What to do if you Unexpectedly Inherit a Property in Italy
Every year there are a number of people in the UK with Italian heritage find themselves unexpectedly in possession of an Italian property through the strict laws of succession in Italy. Often the recipient is unaware that they even had the distant relative who has passed away as the links between the family members in the UK and Italy may have weakened over the decades. Whilst the ownership of a house in Italy may initially be a pleasant surprise it should be noted that, unlike other countries where there is some thinking time before the full responsibility for the property is assumed; in Italy the beneficiaries of a property step straight into all the responsibilities associated with the deceased’s estate, that includes any debts accruing against the property, as well as any taxes due which must be dealt with. The lawyers in the Giambrone wills and inheritance team are very familiar with this situation and can help you deal with all the liabilities and regulatory issues associated with the property that now fall on your shoulders.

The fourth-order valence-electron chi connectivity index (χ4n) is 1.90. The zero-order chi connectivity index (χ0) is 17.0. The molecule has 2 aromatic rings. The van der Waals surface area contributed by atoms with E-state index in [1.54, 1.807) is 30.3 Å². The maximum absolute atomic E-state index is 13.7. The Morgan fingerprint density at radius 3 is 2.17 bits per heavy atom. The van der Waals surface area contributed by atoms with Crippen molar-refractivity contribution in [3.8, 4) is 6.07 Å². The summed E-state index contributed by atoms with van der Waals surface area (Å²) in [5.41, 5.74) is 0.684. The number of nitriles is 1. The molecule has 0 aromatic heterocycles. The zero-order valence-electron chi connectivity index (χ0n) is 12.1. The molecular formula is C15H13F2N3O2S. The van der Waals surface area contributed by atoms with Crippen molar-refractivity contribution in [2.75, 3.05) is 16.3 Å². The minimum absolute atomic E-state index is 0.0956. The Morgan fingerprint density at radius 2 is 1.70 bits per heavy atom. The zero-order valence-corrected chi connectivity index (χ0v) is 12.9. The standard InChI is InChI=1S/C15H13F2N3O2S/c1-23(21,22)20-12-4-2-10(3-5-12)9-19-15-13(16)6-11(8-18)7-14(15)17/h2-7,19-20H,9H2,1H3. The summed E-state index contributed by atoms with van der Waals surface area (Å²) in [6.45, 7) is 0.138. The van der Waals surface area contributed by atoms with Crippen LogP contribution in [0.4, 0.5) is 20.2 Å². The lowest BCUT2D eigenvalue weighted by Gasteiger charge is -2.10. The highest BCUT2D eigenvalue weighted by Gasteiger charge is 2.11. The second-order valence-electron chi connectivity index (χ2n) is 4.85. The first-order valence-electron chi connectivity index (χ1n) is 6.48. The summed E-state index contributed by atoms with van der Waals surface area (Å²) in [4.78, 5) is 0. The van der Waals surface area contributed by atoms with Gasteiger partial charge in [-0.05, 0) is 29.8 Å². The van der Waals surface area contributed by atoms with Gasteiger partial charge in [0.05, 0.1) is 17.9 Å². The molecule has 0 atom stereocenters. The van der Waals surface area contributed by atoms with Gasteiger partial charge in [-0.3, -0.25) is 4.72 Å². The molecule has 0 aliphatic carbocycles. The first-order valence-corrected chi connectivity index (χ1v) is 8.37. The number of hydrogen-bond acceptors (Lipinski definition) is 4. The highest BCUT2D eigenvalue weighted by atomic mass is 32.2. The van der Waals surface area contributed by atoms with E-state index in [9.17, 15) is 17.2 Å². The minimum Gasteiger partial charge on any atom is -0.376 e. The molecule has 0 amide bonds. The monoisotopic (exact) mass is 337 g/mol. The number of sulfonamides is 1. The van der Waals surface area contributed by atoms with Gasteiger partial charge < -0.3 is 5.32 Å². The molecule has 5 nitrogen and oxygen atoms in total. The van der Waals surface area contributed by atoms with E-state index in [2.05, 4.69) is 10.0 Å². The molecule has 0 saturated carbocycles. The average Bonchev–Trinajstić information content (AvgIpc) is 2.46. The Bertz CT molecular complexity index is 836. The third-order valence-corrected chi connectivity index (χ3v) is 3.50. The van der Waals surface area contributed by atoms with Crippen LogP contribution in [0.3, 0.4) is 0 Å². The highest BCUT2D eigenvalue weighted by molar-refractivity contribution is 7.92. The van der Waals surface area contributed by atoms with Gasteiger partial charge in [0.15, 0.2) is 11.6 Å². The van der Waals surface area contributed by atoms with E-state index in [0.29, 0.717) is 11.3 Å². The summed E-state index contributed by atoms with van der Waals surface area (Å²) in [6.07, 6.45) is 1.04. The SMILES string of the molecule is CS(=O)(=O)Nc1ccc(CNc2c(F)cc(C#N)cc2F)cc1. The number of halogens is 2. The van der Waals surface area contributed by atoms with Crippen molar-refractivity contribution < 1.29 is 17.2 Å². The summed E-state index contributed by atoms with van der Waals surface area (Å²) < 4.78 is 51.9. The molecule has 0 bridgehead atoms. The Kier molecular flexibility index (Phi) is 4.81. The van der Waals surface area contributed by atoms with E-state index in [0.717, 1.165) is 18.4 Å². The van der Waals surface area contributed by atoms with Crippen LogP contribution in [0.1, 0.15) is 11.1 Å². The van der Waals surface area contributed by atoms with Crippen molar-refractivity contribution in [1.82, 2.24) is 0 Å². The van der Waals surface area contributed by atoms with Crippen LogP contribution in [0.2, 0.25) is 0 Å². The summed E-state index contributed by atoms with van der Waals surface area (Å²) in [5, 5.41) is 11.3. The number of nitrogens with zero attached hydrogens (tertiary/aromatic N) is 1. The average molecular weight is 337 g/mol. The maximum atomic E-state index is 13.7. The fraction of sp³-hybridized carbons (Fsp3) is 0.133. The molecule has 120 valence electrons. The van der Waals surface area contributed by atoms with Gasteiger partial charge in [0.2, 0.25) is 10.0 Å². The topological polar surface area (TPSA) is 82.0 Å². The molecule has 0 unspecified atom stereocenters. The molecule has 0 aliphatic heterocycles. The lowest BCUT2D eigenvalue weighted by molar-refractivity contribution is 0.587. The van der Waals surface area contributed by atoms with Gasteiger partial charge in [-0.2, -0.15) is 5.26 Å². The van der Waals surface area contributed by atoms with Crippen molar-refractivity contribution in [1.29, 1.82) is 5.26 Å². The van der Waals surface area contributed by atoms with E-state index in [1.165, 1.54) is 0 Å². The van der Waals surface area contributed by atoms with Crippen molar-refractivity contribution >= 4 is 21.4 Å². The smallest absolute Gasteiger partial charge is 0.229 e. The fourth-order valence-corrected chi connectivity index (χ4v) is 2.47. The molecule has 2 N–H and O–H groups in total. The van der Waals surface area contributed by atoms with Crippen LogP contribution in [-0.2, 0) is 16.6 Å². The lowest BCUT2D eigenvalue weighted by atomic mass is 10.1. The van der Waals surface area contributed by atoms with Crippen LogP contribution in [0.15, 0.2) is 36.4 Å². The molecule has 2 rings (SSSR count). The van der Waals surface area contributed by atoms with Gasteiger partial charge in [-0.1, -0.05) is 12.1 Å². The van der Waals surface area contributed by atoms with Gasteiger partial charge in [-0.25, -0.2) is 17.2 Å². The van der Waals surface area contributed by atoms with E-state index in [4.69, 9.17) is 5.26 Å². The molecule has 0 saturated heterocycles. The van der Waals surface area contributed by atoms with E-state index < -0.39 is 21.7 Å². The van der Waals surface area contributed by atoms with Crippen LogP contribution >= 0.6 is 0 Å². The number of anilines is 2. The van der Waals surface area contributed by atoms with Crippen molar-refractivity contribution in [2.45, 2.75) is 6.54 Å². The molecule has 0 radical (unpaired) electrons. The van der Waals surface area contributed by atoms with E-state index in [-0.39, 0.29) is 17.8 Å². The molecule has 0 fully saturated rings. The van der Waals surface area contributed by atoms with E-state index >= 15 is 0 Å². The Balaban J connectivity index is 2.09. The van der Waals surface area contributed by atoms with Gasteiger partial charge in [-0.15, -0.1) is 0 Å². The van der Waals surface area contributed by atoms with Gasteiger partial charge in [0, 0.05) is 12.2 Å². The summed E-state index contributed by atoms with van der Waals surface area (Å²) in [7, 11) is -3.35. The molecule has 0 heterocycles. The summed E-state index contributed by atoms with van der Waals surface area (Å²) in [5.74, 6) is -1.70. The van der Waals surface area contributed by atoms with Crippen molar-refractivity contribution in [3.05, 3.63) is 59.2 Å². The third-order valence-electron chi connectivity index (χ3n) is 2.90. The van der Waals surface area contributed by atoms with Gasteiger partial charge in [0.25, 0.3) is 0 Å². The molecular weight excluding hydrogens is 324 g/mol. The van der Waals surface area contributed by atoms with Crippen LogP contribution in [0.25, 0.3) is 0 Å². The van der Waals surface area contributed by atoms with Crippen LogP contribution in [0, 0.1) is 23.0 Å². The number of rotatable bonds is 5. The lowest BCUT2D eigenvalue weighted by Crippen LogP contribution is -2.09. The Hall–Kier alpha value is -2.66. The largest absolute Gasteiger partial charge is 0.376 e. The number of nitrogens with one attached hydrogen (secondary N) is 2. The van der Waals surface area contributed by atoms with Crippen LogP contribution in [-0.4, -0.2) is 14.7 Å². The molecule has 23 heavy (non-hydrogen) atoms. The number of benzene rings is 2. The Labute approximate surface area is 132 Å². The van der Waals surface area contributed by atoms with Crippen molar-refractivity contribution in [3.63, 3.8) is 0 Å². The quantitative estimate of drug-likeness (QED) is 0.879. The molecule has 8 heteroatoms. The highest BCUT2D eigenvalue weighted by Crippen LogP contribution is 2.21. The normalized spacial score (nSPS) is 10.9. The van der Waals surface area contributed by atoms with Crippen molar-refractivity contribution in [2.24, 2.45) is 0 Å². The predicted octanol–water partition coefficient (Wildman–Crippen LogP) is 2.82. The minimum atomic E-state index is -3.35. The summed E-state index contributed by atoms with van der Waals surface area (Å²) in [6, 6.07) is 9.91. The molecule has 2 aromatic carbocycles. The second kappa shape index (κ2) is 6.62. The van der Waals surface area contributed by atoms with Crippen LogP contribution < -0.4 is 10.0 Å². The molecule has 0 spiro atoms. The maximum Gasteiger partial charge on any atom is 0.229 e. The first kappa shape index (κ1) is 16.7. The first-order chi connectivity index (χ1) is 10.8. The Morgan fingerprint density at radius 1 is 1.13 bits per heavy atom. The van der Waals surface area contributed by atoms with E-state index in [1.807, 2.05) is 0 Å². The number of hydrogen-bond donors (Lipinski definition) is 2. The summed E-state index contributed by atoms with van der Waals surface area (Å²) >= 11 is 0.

The first step is to obtain a Grant of Probate, which can prove challenging in Italy as bureaucratic procedures can be burdensome and ponderous and it may be wise to use the services of English speaking Italian lawyers to ensure that there are no breaches or oversights in relation to the tax liabilities attached to your Italian house and to ensure that all the paperwork required by the Italian authorities is in good order. It should be noted that all the deceased’s assets are required to be listed when applying for a Grant of Probate regardless of where they are located. The EU Succession Regulation 2015 harmonised the procedure relating to succession across most of Europe, excluding the UK, Ireland and Denmark who elected not to adopt this regulation. However, usually, there are bilateral treaties in force to determine the relevant tax liabilities on the foreign beneficiaries of an Italian inheritance by the Italian rules of intestacy set out in the civil code and EU regulation.
The additional documents required to be attached to the Grant of Probate are as follows: the deceased’s death certificate, the family certificate relating to the deceased, together with that of the heirs and legatees as well and a copy of the will in Italian, if there is an Italian will.
You will be made aware of any debts or other liabilities attached to the property that require settlement and if you feel that there is too great a financial burden attached to the property you can renounce the inheritance. However, this step should only be considered after taking independent legal advice to make absolutely sure that the decision is taken in full knowledge of the situation and the consequences and that to do so is in your best interests.
Should you require further information about an Italian inheritance or dealing with probate or addressing a contested will please click here